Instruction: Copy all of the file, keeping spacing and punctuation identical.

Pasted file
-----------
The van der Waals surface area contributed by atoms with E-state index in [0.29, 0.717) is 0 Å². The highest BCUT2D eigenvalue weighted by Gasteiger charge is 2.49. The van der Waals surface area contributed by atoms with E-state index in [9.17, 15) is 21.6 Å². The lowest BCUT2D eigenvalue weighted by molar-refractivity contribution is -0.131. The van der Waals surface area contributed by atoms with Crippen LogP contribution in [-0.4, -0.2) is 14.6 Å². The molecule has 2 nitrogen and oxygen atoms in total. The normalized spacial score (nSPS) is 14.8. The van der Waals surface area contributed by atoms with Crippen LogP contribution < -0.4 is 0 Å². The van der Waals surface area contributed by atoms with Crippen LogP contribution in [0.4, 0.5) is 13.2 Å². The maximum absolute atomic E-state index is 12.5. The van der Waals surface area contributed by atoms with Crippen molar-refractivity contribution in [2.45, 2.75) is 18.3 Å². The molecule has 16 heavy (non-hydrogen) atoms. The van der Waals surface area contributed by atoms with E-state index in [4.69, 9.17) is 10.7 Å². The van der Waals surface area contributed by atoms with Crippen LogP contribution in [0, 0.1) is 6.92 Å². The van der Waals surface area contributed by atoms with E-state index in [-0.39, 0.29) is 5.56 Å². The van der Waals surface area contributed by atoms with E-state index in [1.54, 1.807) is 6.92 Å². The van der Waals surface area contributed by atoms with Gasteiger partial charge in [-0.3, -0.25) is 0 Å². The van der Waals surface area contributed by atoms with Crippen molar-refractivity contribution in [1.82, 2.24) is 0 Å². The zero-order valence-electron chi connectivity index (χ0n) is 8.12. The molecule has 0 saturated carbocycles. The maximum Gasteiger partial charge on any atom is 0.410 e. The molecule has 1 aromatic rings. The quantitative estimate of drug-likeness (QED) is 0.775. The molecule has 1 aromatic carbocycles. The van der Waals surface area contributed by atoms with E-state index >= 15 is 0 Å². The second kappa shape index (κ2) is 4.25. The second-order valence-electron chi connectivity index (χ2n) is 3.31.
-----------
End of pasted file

The van der Waals surface area contributed by atoms with E-state index in [0.29, 0.717) is 0 Å². The highest BCUT2D eigenvalue weighted by Gasteiger charge is 2.49. The van der Waals surface area contributed by atoms with E-state index in [9.17, 15) is 21.6 Å². The lowest BCUT2D eigenvalue weighted by molar-refractivity contribution is -0.131. The van der Waals surface area contributed by atoms with Crippen LogP contribution in [-0.4, -0.2) is 14.6 Å². The molecule has 2 nitrogen and oxygen atoms in total. The normalized spacial score (nSPS) is 14.8. The van der Waals surface area contributed by atoms with Crippen LogP contribution < -0.4 is 0 Å². The van der Waals surface area contributed by atoms with Crippen LogP contribution in [0.4, 0.5) is 13.2 Å². The maximum absolute atomic E-state index is 12.5. The van der Waals surface area contributed by atoms with Crippen molar-refractivity contribution in [2.45, 2.75) is 18.3 Å². The molecule has 16 heavy (non-hydrogen) atoms. The van der Waals surface area contributed by atoms with E-state index in [4.69, 9.17) is 10.7 Å². The van der Waals surface area contributed by atoms with Crippen LogP contribution in [0, 0.1) is 6.92 Å². The van der Waals surface area contributed by atoms with E-state index in [-0.39, 0.29) is 5.56 Å². The van der Waals surface area contributed by atoms with E-state index in [1.54, 1.807) is 6.92 Å². The van der Waals surface area contributed by atoms with Gasteiger partial charge in [-0.3, -0.25) is 0 Å². The van der Waals surface area contributed by atoms with Crippen molar-refractivity contribution in [1.82, 2.24) is 0 Å². The zero-order valence-electron chi connectivity index (χ0n) is 8.12. The molecule has 0 saturated carbocycles. The maximum Gasteiger partial charge on any atom is 0.410 e. The molecule has 1 aromatic rings. The quantitative estimate of drug-likeness (QED) is 0.775. The molecule has 1 aromatic carbocycles. The van der Waals surface area contributed by atoms with E-state index >= 15 is 0 Å². The second kappa shape index (κ2) is 4.25. The second-order valence-electron chi connectivity index (χ2n) is 3.31.